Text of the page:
01/03/2008 3:34 PM
THE FAR SIDE OF THE POND
By Chad Huebner
Usually, my New Year’s Day activities consist of only a few basic things: watching the bowl games, vegging on the couch and maybe ordering a pizza if I don’t feel too hung over from the night before (Remember kids: Beer before liquor, never sicker; liquor before beer, never fear. I just wish I would do what I say/write sometimes).
When what to my wonder eyes did appear, but an outdoor NHL game to kick off the New Year.
I fault the NHL for scheduling such an interesting game on such a bloated sports day. There were better choices for dates than this one. Even though the Winter Classic was played at the same stadium the Buffalo Bills play, couldn’t the NHL find a date in December that didn’t conflict with the Bills’ schedule? Or how about schedule the game for Saturday, January 5, as the NBC is already broadcasting two NFL playoff games, why not kick off the big sports day with a hockey game?
Still, I was probably one of millions who took time out of their bowl-watching schedules (or really just changed channels between commercials) to catch an outdoor NHL game. There was one in Edmonton in 2003, but that wasn’t shown in the U.S. live. You know the country where most of the NHL teams are housed.
Anyway, despite the snow and the ice problems, the NHL managed to pull this stunt off, without having anyone injured or succumb to frostbite. It certainly was an incentive for the Buffalo Sabres and the Pittsburgh Penguins not to draw a penalty, because the penalty box looked like the loneliest, coldest place on Earth outside of Antarctica.
Buffalo is one of the perfect places in the U.S. to have this event (Minnesota is the other one, but I’ll get to that more later on) because of its location. Not only did the NHL have the draw of the local Sabre fans, but they also had the Penguin fans braving icy, snowy roads to get to Buffalo and the barrage of Canadian fans right over the border. The stadium holds about 75,000 fully packed, but I’m sure they could’ve drawn 85,000 at a larger stadium, because at least 10,000 fans watched the game on a big projection screen right outside the Sabres’ stadium, HSBC Arena.
So the most obvious question is should the NHL do this every year?
I say, why not? Of course there’ll be a chance for player injuries, but through trial and error, we can come up with ice surfaces that can be played on any type of turf. Hey, it’s the 21st century, and while we don’t have a man on Mars, we can probably concoct some sort of flexible ice surface, right?
And if it snows on game day, maybe just reschedule the game a day later, sort of like a rainout in baseball. I’m sure the fans wouldn’t mind waiting just one more day for such an incredible event. Sure it was partly to stay warm on New Year’s Day, but the fans were rocking and rolling during the game, even going so far as to sing a few bars of a Bon Jovi song during a timeout. “Whoaaa, were halfway the-ere, whoa-oooh! Living on a prayer!”
(Yeah, it’s a bad song, but man, those 75,000 or so belted out those lines because they were excited about the game. Even though the Sabres lost on a shootout, the fans were an agreeable and enthusiastic bunch. “Let’s go Buf-fa-lo!” was belted out a bunch of times during the game.)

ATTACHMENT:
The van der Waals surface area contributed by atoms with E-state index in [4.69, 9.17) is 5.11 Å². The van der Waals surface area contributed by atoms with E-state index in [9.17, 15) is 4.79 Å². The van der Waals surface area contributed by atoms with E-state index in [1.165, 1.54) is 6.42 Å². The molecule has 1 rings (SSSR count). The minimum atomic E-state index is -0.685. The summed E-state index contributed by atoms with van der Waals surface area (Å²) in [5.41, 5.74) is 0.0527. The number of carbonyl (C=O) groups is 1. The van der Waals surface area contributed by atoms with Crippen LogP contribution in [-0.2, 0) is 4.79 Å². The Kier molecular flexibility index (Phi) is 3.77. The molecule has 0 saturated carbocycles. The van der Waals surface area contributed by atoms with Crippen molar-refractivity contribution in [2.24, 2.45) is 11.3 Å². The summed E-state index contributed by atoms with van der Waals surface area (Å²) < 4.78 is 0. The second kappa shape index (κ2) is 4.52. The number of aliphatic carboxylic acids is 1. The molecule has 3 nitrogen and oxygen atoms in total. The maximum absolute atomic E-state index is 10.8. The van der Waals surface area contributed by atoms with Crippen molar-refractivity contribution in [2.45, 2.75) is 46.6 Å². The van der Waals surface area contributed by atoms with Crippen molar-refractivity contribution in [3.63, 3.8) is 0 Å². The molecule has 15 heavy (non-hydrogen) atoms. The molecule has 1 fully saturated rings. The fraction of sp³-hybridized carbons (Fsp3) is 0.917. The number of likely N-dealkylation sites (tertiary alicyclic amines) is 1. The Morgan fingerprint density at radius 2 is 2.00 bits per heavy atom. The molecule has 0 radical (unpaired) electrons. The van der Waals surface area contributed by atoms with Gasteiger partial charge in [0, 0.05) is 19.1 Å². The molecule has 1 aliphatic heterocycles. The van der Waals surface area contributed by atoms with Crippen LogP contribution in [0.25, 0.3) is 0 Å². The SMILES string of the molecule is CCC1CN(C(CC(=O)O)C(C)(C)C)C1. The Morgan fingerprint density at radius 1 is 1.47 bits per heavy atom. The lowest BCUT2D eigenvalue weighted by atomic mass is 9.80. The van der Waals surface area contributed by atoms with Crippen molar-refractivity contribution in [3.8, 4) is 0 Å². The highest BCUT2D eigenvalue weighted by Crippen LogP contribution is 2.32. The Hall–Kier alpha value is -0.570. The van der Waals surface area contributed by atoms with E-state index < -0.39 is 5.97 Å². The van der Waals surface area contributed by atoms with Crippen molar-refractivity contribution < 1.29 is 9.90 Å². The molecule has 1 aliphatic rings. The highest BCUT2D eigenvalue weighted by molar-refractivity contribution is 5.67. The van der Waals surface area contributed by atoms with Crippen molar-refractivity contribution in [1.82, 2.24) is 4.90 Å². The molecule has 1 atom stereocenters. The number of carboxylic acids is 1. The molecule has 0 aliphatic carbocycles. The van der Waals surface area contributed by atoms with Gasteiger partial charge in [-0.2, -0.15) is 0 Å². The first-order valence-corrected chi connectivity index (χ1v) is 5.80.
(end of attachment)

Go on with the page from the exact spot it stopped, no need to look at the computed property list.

My ultimate dream is to see all 30 NHL teams host at least one outdoor game each year. Even the warm weather teams like L.A., Phoenix and Tampa Bay, because, again, the technology for having a frozen ice surface in mild to warm conditions is possible. Not too many people remember this, but the 2003 game in Edmonton is not the first outdoor NHL game. Go back to the 1991 preseason, and the L.A. Kings and the New York Rangers played a game on the grounds of Caesar’s Palace in Las Vegas. Temp at the start of the game was 85 degrees, but they still played. In fact, weather wasn’t so much of a concern as was the number of crickets that hopped on to the ice. There were a lot of Jiminys cut in two by skates on that day, let me tell you.
Okay, so maybe my ultimate dream is just that, a dream (but still pretty sweet, especially if you get Kate Beckinsale and Kim Kardashian as ice girls), but a more realistic venture is just having outdoor games in cold weather places like Buffalo, Minnesota, Detroit and Chicago. The Sun Times ran a picture in their sports section on January 3, showing a ‘Hawks-Redwings game superimposed on Soldier Field. If that doesn’t make the average ‘Hawks fan salivate (and I have a bit of drool running down one side, which would be a bit embarrassing if was out and about) I dunno what would.
But the most likely scenario is to have just one outdoor game a year. Aside from the obvious draw of the Canadian cities, the next likely place to have a Winter Classic has to be Minnesota. Heck, they probably don’t even need to build a rink, just put a couple of nets on a lake or a stream. Maybe throw in some sort of ice-fishing contest just to make it more like everyday life for the Minnesotans. I can see it now: “Gaborik takes the puck up the middle. . . he shoots, HE SCORES! And he hooks a big Walleye! Aw jeez, Bob, that’s some good eating!”
(And yes, all I know about Minnesota dialect I picked up from the movie “Fargo”.)
There are risks with doing this on a yearly basis, and some say it’s too gimmicky of an idea. Last time I checked, the NHL needs all the help it can get to pull in more and more fans, so if it takes a gimmick to do it, than so be it.
All I know is, watching the game on TV, seeing the action, seeing how the conditions affected the players and the ice, seeing how pumped up the fans were (even though half of them probably couldn’t see the puck from where they were sitting), I wanted to be there too, instead of my usual perch on the couch on New Year’s Day.
Remember, e-mail me at email@example.com for anything on your mind, hopefully hockey related. Best responses and/or questions will be answered publicly.